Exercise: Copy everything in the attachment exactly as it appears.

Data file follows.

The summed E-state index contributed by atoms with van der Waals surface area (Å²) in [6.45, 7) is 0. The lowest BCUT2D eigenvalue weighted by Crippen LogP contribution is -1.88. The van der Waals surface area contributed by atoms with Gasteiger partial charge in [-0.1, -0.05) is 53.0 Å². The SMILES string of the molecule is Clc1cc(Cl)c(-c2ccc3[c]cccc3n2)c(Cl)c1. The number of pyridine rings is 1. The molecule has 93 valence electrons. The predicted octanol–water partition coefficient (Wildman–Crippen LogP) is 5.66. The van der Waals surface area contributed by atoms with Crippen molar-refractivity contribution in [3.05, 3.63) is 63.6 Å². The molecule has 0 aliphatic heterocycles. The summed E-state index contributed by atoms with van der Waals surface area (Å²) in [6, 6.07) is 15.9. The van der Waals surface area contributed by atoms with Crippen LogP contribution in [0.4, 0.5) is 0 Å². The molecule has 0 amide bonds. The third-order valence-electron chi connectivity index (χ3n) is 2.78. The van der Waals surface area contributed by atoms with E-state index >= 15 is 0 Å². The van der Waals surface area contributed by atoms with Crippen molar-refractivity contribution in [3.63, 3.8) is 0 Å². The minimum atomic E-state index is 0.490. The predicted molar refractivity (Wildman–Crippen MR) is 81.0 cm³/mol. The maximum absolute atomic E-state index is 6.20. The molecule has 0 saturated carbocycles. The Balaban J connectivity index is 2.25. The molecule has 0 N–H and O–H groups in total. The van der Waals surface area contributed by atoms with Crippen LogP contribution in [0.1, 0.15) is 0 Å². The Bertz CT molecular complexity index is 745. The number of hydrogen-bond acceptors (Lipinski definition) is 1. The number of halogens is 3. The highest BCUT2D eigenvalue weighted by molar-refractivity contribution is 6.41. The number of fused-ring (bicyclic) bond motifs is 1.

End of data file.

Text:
The summed E-state index contributed by atoms with van der Waals surface area (Å²) in [6.45, 7) is 0. The lowest BCUT2D eigenvalue weighted by Crippen LogP contribution is -1.88. The van der Waals surface area contributed by atoms with Gasteiger partial charge in [-0.1, -0.05) is 53.0 Å². The SMILES string of the molecule is Clc1cc(Cl)c(-c2ccc3[c]cccc3n2)c(Cl)c1. The number of pyridine rings is 1. The molecule has 93 valence electrons. The predicted octanol–water partition coefficient (Wildman–Crippen LogP) is 5.66. The van der Waals surface area contributed by atoms with Crippen molar-refractivity contribution in [3.05, 3.63) is 63.6 Å². The molecule has 0 aliphatic heterocycles. The summed E-state index contributed by atoms with van der Waals surface area (Å²) in [6, 6.07) is 15.9. The van der Waals surface area contributed by atoms with Crippen LogP contribution in [0.4, 0.5) is 0 Å². The molecule has 0 amide bonds. The third-order valence-electron chi connectivity index (χ3n) is 2.78. The van der Waals surface area contributed by atoms with E-state index >= 15 is 0 Å². The van der Waals surface area contributed by atoms with Crippen molar-refractivity contribution in [3.63, 3.8) is 0 Å². The minimum atomic E-state index is 0.490. The predicted molar refractivity (Wildman–Crippen MR) is 81.0 cm³/mol. The maximum absolute atomic E-state index is 6.20. The molecule has 0 saturated carbocycles. The Balaban J connectivity index is 2.25. The molecule has 0 N–H and O–H groups in total. The van der Waals surface area contributed by atoms with Crippen LogP contribution in [0.1, 0.15) is 0 Å². The Bertz CT molecular complexity index is 745. The number of hydrogen-bond acceptors (Lipinski definition) is 1. The number of halogens is 3. The highest BCUT2D eigenvalue weighted by molar-refractivity contribution is 6.41. The number of fused-ring (bicyclic) bond motifs is 1.